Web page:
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Cream of Pumpkin and Sage Soup

This was the very first item that was included into the menu. We just had to do something about all the pumpkins that were in abundance. If we don’t have orange forests outside our door, let’s bring in this autumnal colour onto our table then. The sage added a complexity to a simple soup. Make this, and your guests will be asking for more. We can attest to that.

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Mushroom Risotto with Parmesan and Truffle Oil

When one mentions truffles, fine-dining restaurants often comes into mind. The elusive ingredient seems out of reach most of the times. Truffle oil might not be anywhere close to the actual product, but this risotto seems to step into a whole new dimension when doused with it. Mushrooms very much find their way into our menus often. We love the earthy textures and they are just perfect for an autumn menu, non?

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Roulade of Pork Belly, Braised Red Cabbage and Apple Compote

It was quite a dilemma when deciding on a main course. Many conditions came into play, whether it was enough to fill stomachs, whether the flavours complement the rest of the menu, whether it could hold the mantle of the “Leading Actor”, and the most crucial – whether we could execute it well against pressure. At the very end,  it came down to two contenders: the pig or the duck. Well, the pig got the part for obvious reasons.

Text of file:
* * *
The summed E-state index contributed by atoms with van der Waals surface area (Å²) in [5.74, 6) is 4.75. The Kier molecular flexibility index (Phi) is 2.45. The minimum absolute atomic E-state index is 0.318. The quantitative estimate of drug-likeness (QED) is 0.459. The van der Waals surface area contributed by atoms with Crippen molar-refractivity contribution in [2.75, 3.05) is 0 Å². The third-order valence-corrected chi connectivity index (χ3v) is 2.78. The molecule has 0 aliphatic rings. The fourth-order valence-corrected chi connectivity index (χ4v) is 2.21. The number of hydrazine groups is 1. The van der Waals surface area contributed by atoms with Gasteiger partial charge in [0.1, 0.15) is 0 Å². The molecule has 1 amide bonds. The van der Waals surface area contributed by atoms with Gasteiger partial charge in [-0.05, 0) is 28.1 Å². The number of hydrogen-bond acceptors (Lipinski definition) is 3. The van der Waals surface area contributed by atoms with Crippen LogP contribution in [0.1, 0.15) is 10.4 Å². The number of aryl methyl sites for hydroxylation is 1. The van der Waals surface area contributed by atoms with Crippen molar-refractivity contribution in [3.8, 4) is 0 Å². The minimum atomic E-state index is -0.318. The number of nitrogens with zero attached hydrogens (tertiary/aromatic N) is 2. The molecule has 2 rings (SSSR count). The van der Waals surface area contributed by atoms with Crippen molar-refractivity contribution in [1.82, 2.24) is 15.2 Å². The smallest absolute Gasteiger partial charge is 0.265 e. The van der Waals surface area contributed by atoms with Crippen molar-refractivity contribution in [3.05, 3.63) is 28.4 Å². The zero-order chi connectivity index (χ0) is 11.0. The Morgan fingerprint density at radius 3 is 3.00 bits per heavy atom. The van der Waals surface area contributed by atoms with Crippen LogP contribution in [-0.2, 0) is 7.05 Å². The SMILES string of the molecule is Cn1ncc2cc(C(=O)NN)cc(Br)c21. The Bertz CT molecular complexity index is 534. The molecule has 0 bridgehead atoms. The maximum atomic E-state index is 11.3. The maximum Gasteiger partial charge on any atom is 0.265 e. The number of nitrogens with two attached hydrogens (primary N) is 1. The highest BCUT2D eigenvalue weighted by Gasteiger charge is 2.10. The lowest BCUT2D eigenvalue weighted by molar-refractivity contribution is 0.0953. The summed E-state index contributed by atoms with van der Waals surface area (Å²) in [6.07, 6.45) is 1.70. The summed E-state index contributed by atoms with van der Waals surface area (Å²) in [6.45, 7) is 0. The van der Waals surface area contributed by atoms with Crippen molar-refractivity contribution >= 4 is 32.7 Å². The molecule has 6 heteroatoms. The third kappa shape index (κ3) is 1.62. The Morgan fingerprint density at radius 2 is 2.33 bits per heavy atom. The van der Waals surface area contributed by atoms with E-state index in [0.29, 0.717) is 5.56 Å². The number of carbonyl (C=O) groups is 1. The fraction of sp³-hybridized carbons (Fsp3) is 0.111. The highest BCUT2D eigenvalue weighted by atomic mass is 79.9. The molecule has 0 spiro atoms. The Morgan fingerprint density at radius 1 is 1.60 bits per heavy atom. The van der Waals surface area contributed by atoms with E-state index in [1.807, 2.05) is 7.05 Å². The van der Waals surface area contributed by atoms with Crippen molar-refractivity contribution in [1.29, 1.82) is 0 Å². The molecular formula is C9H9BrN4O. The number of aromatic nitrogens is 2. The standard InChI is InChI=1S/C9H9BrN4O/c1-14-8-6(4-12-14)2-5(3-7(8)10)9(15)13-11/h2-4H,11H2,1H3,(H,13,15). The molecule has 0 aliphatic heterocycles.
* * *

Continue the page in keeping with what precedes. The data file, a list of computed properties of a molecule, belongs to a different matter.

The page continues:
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Spiced Poached Pears with Hot Chocolate Sauce and Vanilla Ice Cream

There are many varieties of pears available in the markets. Conference pears are not native to us, but we thought we would try something different this time. You might want to experience with other types of pears, let us know, we love to learn from others.

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Pear and Elderflower Macarons

Last week was filled with plenty of drama in the kitchen, hence the little break before we embark on another upcoming dinner. Under lucky circumstances, we managed to work with a secret supper club Petals & Bowls. They embrace good food and company in lush gardens. Please support them!

This event got Thom & Aimee into a roller-coaster ride of hysteria. We didn’t know it will bring so many crazies. It was only after the whole affair that we could finally sit and catch our breath. But it was worth it, really.